Since TL declines in normal somatic cells as a result of cell division in the absence of sufficient telomerase activity, it was important to understand the effects of in vitro expansion on TL in virus-specific T cells. Prior to day 5, BrdU+ cells were not detectable in antigen-stimulated cultures above the levels in background (unstimulated) cultures (data not shown). Starting at day 5, BrdU+ cells represented a small but distinct population (Figure 3A). However, day 5 and 6 cultures had T cell populations with highly skewed TL distributions and low BrdU+ cell numbers, which combined to produce a large variability in mean TL (Figure 3B, and data not shown). In contrast, at day 7 of culture, TL distributions had converged to more Gaussian distributions (Figure 3B) and were reproducible between replicate cultures (Additional 1: Figure S4C). Based on these experiments, we concluded that reproducible measurements of TL in virus-specific T cells could best be obtained at a 7-day culture, and that proliferating, activated T cells maintained relatively stable, reproducible TLs during at this time of activation-induced expansion.
Figure 3

TL and CD45RA + frequencies in proliferating CD4 + T cells. (A) The frequency of BrdU+ CD4+ T cells on the indicated days after in vitro stimulation with viral antigens. BrdU was added to culture wells 3 days before harvest in all cases. (B) Histograms of TL in BrdU+ cell populations from A. Values indicate the frequencies of long telomere cells. (C) Distribution of TL and CD45RA staining in BrdU+ cells from A. Gate frequencies indicate the percentages of CD45RA- and CD45RA+ cells in each sample. Data are representative of two independent experiments.

Previous work has shown that virus-specific CD8+ T cells convert over several months after viral infection from an early population of proliferating, CD45RA-/CD45RO+ effector T cells to mostly quiescent, CD45RA+ memory T cells with a high replicative capacity [7, 37]. Similar to these results we found high CD45RA+ frequencies in the proliferated BrdU+ CD4+ T cells at day 5 and 6, which decreased to day 7; the CD45RA- effector fraction rapidly increased over the same period to become the dominant phenotype of the BrdU+ population (Figure 3C).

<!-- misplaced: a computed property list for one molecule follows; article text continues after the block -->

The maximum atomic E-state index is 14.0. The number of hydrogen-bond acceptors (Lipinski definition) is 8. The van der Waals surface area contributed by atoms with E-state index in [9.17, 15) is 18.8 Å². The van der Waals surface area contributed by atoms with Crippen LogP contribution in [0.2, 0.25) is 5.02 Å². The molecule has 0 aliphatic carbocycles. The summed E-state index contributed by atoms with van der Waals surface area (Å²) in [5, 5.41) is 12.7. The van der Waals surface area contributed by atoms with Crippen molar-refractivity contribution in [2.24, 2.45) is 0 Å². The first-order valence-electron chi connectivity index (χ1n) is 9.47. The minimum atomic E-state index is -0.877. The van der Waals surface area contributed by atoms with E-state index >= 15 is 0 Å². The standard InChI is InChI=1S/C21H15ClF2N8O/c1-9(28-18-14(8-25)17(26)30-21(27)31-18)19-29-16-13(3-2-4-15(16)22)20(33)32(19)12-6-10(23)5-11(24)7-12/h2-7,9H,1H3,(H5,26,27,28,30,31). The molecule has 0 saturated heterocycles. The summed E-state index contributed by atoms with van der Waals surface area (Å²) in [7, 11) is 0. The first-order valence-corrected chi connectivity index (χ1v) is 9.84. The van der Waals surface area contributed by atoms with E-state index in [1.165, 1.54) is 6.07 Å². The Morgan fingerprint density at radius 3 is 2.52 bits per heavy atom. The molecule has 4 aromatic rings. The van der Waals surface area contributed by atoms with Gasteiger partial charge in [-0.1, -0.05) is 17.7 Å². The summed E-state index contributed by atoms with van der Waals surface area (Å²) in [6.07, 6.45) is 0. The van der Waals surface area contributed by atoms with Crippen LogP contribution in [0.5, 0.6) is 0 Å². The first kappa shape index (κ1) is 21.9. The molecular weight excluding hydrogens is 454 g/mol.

CMV-specific and VACV-specific CD4+ T cells that proliferated have longer mean telomere lengths than similar IAV-specific CD4+T cells

We performed a cross-sectional study of 10 healthy adult subjects, who ranged in age from 26 to 61 years. Among the four viruses studied, IAV stimulation produced, overall, the highest frequency of BrdU+ CD4+ memory T cells (Figure 4A). Frequencies of CD4+ T cells that proliferated to CMV were generally lower than the other three viruses, but were very high in two subjects. It must be noted that the AD-169 laboratory strain of CMV used in this study has a large genome deletion relative to wild-type CMV [38], which could contribute to lower proliferation. However, the gamma-irradiated non-replicating virus used as antigen still contains the wild-type virion structural proteins, and T cell responses are directed against the tegument and capsid proteins.
Figure 4

TL in CMV- and VACV-specific CD4 + T cells are longer than TL in IAV-specific CD4 + T cells. (A) Frequencies of BrdU+CD4+ T cells in ten healthy adults. (B) Mean TL measured in CD4+ T cells grouped by subject in units of molecules of equivalent soluble fluorescence (MESF). (C) Absolute TL in CD4+ T cells grouped by virus. (D) TL in CD4+ T cells that proliferated to viral antigen normalized to TL in naïve CD4+ T cells (BrdUnegative CD45RA+) (TL/TLnaïve) in the same subject. Statistical analyses: ** p < 0.01, * p < 0.05 by Wilcoxon paired, signed rank test. (E) Linear regression analyses for correlations between virus-specific proliferation frequencies (% BrdU+) and TL/TLnaive. P values are from Pearson correlation and linear regression testing. For CMV, n=9; all others, n=10.

We found a wide range of mean TL in naïve and virus-specific CD4+ T cells in our study cohort (Figure 4B). In pair-wise comparisons, VACV-specific CD4+ T cell TL were significantly longer than IAV-specific CD4+ T cells, in both absolute TL (p<0.01, Figure 4C) and as a ratio to the subject’s naïve T cell TL (Figure 4D). Counter to our expectation, we found that the CMV-specific CD4+ T cell TL was also significantly longer than IAV-specific CD4+ T cell TL (p<0.05) in both absolute TL and as a ratio to naïve T cell TL. The TLs in proliferating T cells were not merely an artifact of the amount in vitro expansion, since we found no correlation between TL and the percent BrdU+ cells (Figure 4E).

VACV-specific memory CD4+ T cells include a higher frequency of CD45RA+cells with long telomeres

We observed the consistent presence of CD4+ T cells with long telomeres in the virus-specific cell populations, which were predominately in the CD45RA+ gate (Figure 5A). The CD45RA+ fraction typically constituted 5-15% of virus-specific (BrdU+) cells at day 7 (Figures 3C and 5A), and was skewed toward longer TLs compared to the CD45RA- population (Figure 5A, B).
Figure 5